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The Siam Express – An overnight train journey from Bangkok to Trang

There’s something unique about long train journeys; a hint of romance, a pinch of nostalgia, visions of The Darjeeling Limited. We decided to ride the rails for the 839km trip from Bangkok to Trang, in Thailand’s far south. It was a beautiful experience that attested to the sentiment ‘it’s as much about the journey as the destination.’ 

We arrived at the glorious old Bangkok railways station, which unlike the subway or sky train stations, had yet to be upgraded to a sleek modern terminal befitting a modern Asian metropolis. Opened in 1916, the platforms are built around a magnificent central hall, which is also the final stop on the famous Orient Express. The station is due to be decommissioned in 2019 and turned into a museum, which is a shame because it is like stepping back in time into old Siam.

Inside Bangkok railway station, unofficially known as Hua Lamphong Station

The EX83 overnight train to Trang leaves at 5:05pm each afternoon and it ambles out of the station and through the sprawling outer suburbs of Bangkok. It is slow enough to provide an interesting glimpse into the lives of some of the 8 million Thai who reside in the capital. The city starts to thin out and by the time sun sets you are enjoying stunning views of the rural countryside.

We’d opted for a private cabin, which meant a small room for just the two of us. It had a large couch that converted into bunk beds, a nice big window and a small sink. There were a couple of bathrooms at the end of the carriage, which was the very last one. It was large enough for us to sprawl out and was kind of exciting to have our own space!

Alcohol is prohibited on the train after unnamed ‘past incidents’, though not long after we pulled out of the city a vendor banged on the door ostensibly to sell us some packaged dinners. With a quick glance over his shoulder he opened his shoulder satchel and showed us the top of a glimmering gold can of Chang. For a very inflated price and the promise we wouldn’t let the conductor see us, we managed to purchase two ice cold beers that proved the perfect illicit accompaniment to the setting of the sun.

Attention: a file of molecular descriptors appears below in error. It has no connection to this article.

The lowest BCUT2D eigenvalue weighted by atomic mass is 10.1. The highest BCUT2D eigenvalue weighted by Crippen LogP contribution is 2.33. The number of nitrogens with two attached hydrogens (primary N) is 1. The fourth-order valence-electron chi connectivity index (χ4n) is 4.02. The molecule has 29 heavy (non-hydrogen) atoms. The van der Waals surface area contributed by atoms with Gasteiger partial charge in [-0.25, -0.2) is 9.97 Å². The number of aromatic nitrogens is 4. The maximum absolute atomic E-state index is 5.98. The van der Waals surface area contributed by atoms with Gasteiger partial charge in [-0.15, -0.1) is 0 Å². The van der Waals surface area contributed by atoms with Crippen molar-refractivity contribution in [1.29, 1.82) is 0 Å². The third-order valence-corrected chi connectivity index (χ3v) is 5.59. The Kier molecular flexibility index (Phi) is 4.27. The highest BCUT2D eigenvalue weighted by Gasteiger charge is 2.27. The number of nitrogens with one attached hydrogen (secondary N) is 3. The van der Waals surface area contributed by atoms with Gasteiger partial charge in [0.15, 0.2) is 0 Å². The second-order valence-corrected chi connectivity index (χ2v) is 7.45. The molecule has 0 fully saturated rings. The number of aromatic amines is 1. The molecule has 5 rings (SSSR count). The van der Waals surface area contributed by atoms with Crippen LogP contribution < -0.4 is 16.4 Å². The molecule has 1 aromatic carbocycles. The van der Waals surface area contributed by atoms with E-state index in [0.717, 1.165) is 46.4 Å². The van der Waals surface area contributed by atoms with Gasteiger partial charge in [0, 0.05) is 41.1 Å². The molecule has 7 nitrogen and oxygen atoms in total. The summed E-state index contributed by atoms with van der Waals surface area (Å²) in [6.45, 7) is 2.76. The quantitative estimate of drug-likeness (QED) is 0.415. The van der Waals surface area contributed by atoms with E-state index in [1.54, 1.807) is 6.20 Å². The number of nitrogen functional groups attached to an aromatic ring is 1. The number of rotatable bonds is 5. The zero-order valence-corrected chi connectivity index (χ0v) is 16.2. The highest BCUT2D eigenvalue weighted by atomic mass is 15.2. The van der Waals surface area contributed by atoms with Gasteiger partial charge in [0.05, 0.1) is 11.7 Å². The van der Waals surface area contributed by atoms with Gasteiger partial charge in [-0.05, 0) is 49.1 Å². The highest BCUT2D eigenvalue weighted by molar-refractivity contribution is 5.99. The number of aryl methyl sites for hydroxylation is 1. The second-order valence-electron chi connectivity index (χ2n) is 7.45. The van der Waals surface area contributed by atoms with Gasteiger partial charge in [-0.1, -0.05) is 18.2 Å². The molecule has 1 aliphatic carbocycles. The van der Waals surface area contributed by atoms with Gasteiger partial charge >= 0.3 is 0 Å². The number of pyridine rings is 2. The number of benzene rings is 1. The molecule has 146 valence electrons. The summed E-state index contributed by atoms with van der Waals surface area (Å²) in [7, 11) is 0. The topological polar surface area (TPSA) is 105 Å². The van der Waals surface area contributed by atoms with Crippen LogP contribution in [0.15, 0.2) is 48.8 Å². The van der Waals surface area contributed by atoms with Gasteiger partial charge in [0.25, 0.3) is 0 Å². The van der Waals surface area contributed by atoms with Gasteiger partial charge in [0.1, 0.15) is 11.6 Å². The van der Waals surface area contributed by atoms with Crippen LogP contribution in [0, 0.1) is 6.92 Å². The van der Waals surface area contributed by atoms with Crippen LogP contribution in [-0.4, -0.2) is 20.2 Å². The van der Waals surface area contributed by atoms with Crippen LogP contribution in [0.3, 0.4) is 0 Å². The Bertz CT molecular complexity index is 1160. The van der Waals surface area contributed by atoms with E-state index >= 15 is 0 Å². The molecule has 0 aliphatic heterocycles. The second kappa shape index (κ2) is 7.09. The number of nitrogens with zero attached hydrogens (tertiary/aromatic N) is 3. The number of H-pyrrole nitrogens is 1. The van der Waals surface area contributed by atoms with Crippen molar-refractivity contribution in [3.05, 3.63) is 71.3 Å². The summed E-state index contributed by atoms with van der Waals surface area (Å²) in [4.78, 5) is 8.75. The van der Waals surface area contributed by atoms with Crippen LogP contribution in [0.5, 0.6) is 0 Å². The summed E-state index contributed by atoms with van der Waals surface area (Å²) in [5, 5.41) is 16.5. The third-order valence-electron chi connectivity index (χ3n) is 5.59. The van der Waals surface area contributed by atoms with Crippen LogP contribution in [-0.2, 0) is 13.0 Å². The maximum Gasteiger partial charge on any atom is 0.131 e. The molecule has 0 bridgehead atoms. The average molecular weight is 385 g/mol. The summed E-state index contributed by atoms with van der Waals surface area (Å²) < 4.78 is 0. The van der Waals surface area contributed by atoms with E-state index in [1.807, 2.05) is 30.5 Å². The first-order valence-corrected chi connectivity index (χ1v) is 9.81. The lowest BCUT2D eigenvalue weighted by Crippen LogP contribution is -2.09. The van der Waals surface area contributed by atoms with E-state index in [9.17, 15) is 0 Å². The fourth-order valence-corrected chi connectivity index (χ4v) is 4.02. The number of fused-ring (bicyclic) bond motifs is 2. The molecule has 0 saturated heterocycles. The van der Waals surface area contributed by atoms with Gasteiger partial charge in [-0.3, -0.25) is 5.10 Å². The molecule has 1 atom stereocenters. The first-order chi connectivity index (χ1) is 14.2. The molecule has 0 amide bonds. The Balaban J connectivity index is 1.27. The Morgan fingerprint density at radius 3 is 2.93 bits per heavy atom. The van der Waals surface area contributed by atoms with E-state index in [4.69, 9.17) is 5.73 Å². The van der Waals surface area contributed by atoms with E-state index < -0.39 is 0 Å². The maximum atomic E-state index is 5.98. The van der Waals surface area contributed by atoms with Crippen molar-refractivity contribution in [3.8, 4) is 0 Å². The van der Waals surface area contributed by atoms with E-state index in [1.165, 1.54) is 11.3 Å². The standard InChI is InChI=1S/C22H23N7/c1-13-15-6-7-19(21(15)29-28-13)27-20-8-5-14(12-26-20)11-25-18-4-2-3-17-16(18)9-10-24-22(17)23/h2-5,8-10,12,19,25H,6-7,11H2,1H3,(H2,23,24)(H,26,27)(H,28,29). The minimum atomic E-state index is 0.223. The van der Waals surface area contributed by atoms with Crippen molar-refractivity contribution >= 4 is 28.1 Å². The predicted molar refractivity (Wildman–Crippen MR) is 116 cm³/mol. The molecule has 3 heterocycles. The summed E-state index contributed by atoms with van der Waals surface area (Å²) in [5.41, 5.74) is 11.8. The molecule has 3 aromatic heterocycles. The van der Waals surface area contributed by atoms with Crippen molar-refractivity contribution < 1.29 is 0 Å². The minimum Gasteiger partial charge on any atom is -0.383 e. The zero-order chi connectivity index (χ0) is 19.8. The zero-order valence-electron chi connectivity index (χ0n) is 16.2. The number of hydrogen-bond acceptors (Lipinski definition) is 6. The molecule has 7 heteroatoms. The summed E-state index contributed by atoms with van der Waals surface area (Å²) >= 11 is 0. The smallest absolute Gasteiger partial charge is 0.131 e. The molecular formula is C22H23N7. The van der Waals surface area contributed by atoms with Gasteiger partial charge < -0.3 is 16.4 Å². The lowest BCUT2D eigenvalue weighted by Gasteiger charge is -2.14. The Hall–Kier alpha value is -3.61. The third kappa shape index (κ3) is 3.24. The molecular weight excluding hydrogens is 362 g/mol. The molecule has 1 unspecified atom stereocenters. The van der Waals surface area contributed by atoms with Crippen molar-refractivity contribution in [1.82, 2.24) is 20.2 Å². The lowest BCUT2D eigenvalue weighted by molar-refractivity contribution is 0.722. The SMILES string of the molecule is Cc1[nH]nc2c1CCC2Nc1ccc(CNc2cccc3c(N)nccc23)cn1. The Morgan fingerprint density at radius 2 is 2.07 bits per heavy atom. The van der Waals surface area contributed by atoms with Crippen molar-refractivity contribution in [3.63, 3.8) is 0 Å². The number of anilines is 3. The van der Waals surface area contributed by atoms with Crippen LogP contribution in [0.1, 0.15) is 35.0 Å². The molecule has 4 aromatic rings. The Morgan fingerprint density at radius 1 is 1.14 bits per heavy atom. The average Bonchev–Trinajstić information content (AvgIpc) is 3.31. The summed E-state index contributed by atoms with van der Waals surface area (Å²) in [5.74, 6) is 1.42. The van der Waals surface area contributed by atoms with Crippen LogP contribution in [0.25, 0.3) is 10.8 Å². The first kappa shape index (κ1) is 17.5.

With hungry bellies we set off to the dining cart, which was at the opposite end of the train. It was a fascinating walk through all the different carriages and classes, checking out everyone’s set up, food and comfort items for the night’s journey. There were families with elaborate picnic dinners; backpackers playing cards and couples snuggled up with an iPad or laptop watching a movie.

A second class carriage – curtained bunk beds big enough for two on each bed

The rustic dining car was a great experience – the windows were all open, filling the carriage with a fresh, warm tropical breeze. Most passengers opted to get their food delivered to their bed or else bring their own food, so we had the car to ourselves except for an old policeman in an immaculate beige uniform who was hand rolling a cigarette at the table next to us.

There were four set menus to choose from – we chose to sample a couple of different options. The food all arrived at once in a tray, similar to what you receive on airplane. It was absolutely delicious – fresh, spicy green curry, vegetable noodle soup, red duck curry, salad and a banana cake for dessert. We ate slowly, watching the porters bring orders and deliver meals to other carriages, before wandering back to the other end of the train.

The breezy dining cart at the top end of the train

The attendant efficiently transformed our large couch into two decent sized bunk beds, complete with fitted sheets, pillows and blankets! There wasn’t much to see out the window so we watched a movie and read our books before drifting off to sleep.

The ride was a little bumpy and noisy at times, though the comfortable lie flat beds meant that we got some rest and were in fairly good spirits as the sun rose over an entirely different landscape. We roared past kilometers of green jungle, small villages and rubber tree plantations. We pulled into Trang right on time at 8:00am, fifteen hours after we departed Bangkok.

We quickly found a café for breakfast before setting off on the next leg of our expedition to the small island of Koh Muk. It’s a lot faster to fly, but catching the overnight train is definitely an experience worth trying – a comfortable, scenic journey that harks back to a slower, more civilised approach to travel.

First class tickets cost 1,320 THB and can be easily booked online at Baolau.vn.

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